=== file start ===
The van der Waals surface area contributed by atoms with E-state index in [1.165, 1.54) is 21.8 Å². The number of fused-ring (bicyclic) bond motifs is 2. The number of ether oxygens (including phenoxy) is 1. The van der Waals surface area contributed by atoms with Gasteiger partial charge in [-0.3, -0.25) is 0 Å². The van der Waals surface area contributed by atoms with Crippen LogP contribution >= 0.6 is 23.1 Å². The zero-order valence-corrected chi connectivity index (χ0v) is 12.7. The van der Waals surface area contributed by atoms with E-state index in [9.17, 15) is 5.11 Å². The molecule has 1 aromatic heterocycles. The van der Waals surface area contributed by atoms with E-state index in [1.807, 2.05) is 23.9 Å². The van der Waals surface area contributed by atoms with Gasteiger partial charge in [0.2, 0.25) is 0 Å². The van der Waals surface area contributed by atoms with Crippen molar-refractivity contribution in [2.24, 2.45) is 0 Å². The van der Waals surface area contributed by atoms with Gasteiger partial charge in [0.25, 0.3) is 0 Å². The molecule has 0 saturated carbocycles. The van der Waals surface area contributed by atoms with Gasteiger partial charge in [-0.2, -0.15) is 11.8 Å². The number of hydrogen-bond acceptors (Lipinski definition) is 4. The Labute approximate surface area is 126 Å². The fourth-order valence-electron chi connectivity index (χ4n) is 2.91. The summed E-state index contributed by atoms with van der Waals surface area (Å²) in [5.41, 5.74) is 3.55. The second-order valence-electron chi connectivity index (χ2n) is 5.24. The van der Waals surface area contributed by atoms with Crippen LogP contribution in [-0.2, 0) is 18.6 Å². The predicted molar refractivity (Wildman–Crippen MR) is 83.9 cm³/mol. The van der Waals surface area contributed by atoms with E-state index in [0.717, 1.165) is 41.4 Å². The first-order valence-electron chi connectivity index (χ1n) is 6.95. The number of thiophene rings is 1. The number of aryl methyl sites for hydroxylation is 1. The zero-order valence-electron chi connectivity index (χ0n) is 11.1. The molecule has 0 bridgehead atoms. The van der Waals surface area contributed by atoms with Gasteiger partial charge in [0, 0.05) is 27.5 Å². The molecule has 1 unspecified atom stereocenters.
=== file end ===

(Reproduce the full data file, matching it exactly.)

The van der Waals surface area contributed by atoms with E-state index in [1.165, 1.54) is 21.8 Å². The number of fused-ring (bicyclic) bond motifs is 2. The number of ether oxygens (including phenoxy) is 1. The van der Waals surface area contributed by atoms with Gasteiger partial charge in [-0.3, -0.25) is 0 Å². The van der Waals surface area contributed by atoms with Crippen LogP contribution >= 0.6 is 23.1 Å². The zero-order valence-corrected chi connectivity index (χ0v) is 12.7. The van der Waals surface area contributed by atoms with E-state index in [9.17, 15) is 5.11 Å². The molecule has 1 aromatic heterocycles. The van der Waals surface area contributed by atoms with E-state index in [1.807, 2.05) is 23.9 Å². The van der Waals surface area contributed by atoms with Gasteiger partial charge in [0.2, 0.25) is 0 Å². The van der Waals surface area contributed by atoms with Crippen molar-refractivity contribution in [2.24, 2.45) is 0 Å². The van der Waals surface area contributed by atoms with Gasteiger partial charge in [0.25, 0.3) is 0 Å². The molecule has 0 saturated carbocycles. The van der Waals surface area contributed by atoms with Gasteiger partial charge in [-0.2, -0.15) is 11.8 Å². The number of hydrogen-bond acceptors (Lipinski definition) is 4. The Labute approximate surface area is 126 Å². The fourth-order valence-electron chi connectivity index (χ4n) is 2.91. The summed E-state index contributed by atoms with van der Waals surface area (Å²) in [5.41, 5.74) is 3.55. The second-order valence-electron chi connectivity index (χ2n) is 5.24. The van der Waals surface area contributed by atoms with Crippen LogP contribution in [-0.2, 0) is 18.6 Å². The predicted molar refractivity (Wildman–Crippen MR) is 83.9 cm³/mol. The van der Waals surface area contributed by atoms with E-state index in [0.717, 1.165) is 41.4 Å². The first-order valence-electron chi connectivity index (χ1n) is 6.95. The number of thiophene rings is 1. The number of aryl methyl sites for hydroxylation is 1. The zero-order valence-electron chi connectivity index (χ0n) is 11.1. The molecule has 0 bridgehead atoms. The van der Waals surface area contributed by atoms with Gasteiger partial charge in [0, 0.05) is 27.5 Å². The molecule has 1 unspecified atom stereocenters.